Our laboratory is interested in mechanistic studies of cellular adhesion and receptor-mediated signaling in immunology and microbiology. The biological processes we are interested in include formation of biofilms by Staphylococcus aureus and S. epidermidis, activation of immune responses by IgA and IgG antibodies, and adhesion of platelets to collagen. Each of these processes is dependent upon specific interactions between proteins on different cells, or between soluble proteins and cell-surface receptors.

We are interested in understanding the specific details of these macromolecular interactions, both in terms of the atomic structures of the proteins involved and the thermodynamics of binding. To study these interactions, we use protein x-ray crystallography to gain structural insight and various biophysical techniques such as analytical ultracentrifugation, surface plasmon resonance, circular dichroism spectroscopy, or isothermal titration calorimetry to study the binding interactions and stoichiometries of protein-protein complexes. Understanding these processes at the molecular level will be crucial for the development of novel therapies. For example, biofilms are bacterial communities encased in a polysaccharide slime that are resistant to antibiotic treatment and host immune response.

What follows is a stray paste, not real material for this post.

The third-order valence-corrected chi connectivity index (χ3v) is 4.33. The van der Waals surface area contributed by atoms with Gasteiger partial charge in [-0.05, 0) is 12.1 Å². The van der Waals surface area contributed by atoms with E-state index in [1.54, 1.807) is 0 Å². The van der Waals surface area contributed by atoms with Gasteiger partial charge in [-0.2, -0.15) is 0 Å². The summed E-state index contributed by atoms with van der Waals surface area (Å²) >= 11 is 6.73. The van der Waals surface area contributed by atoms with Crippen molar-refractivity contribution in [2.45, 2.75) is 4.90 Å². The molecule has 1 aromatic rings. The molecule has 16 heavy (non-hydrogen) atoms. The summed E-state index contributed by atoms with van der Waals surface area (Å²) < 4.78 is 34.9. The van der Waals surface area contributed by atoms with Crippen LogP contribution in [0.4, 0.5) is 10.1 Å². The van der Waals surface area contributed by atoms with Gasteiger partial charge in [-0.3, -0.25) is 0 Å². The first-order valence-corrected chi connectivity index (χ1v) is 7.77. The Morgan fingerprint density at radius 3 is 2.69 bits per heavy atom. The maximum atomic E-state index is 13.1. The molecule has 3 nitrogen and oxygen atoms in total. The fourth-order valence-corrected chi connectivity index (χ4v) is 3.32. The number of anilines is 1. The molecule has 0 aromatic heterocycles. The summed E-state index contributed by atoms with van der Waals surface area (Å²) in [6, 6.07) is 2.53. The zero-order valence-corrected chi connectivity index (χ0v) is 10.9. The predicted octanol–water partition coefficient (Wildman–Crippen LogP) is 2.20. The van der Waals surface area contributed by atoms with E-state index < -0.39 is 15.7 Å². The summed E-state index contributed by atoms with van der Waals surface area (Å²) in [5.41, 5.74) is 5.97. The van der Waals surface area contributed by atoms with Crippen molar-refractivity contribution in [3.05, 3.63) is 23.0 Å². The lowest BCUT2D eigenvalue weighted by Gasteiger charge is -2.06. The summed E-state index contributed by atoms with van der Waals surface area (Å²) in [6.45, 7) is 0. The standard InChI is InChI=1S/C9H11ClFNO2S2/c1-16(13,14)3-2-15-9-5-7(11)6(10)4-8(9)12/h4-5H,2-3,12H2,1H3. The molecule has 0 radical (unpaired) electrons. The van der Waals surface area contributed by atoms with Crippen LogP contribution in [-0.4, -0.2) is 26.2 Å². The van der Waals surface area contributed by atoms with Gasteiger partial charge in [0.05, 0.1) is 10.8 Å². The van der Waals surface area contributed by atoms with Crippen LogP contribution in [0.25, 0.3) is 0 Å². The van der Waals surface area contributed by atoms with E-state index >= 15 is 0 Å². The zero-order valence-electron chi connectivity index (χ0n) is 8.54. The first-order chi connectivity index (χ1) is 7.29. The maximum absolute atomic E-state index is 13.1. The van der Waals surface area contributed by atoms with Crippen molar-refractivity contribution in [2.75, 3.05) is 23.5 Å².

Our lab discovered novel approaches to inhibit biofilm formation that are being developed as a therapeutic approach. Although IgA and IgG antibodies are critical for host immune responses to infection, formation of antibody immune complexes can lead to pathology in many autoimmune diseases. Finally, platelet adhesion to collagen is the first step in thrombus formation, normally responsible for limiting blood loss but potentially leading to heart attack and stroke.